Over the weekend, I was quilting the Gallery in Red quilt top described in my September 28th blog.
This was a quilt just for me and I was hurrying to get it on the frames, as I wanted it for a guild show and tell. I got it loaded in the longarm and started stabilizing the quilt. It was soon pretty clear that I was going to have problems with puckers in my quilt backing.
I was talking about this with my quilting friend Vicki, who kindly forwarded me information about the importance of squaring your quilt backing before it goes on the longarm. Hmmm. I knew this. I’ve taken classes in loading quilts that stressed the importance of squaring the backing. I usually square the backing. But I was in a hurry, the quilt was NOT for a client, and I admit that I did kinda a half-ass job on the squaring process.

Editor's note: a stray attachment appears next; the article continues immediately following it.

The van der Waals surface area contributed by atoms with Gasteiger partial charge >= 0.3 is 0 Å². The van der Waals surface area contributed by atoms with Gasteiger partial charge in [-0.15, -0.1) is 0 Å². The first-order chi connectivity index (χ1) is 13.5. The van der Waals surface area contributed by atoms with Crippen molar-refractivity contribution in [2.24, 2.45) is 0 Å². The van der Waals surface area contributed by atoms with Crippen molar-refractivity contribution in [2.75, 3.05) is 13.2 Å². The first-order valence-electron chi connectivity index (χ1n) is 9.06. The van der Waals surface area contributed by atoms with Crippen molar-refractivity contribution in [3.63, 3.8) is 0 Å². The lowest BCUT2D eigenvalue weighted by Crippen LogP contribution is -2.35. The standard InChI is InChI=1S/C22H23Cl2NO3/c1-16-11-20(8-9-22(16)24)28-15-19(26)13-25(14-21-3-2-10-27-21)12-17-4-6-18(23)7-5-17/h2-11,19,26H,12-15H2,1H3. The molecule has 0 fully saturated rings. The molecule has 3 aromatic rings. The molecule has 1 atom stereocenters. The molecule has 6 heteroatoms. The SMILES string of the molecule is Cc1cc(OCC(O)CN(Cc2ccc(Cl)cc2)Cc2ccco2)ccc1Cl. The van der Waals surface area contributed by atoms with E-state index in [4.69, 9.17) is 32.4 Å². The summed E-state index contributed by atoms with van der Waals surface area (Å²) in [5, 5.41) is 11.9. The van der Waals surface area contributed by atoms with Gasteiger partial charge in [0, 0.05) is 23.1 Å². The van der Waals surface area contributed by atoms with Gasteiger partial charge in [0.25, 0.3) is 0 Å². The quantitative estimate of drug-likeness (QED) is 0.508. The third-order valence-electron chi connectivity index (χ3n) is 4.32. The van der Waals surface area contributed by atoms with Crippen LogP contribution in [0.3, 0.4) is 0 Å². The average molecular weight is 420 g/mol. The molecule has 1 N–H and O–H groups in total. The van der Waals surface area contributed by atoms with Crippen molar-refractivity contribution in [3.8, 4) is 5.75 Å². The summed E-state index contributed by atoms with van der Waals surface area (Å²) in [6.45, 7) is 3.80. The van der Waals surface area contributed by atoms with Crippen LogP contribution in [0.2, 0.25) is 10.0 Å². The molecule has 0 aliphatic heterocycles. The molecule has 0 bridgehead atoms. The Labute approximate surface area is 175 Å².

My intent with this blog was to share my experiences … good and bad. Quilting is a learning process. Because I decided to skimp on the basics (squaring the back), I created a quilt that was not worthy of selling or gifting. While the puckering isn’t huge, it is definitely noticeable. What a shame!
Not surprisingly, the quilt I loaded yesterday had a very square back. It loaded, and quilted, beautifully.
There are many resources on the web on how to square a quilt back. Here is just one:
Please be aware that a square back is also important for quilts that you’ll sew on your domestic machine. Taking this step will help you avoid puckering and pulling.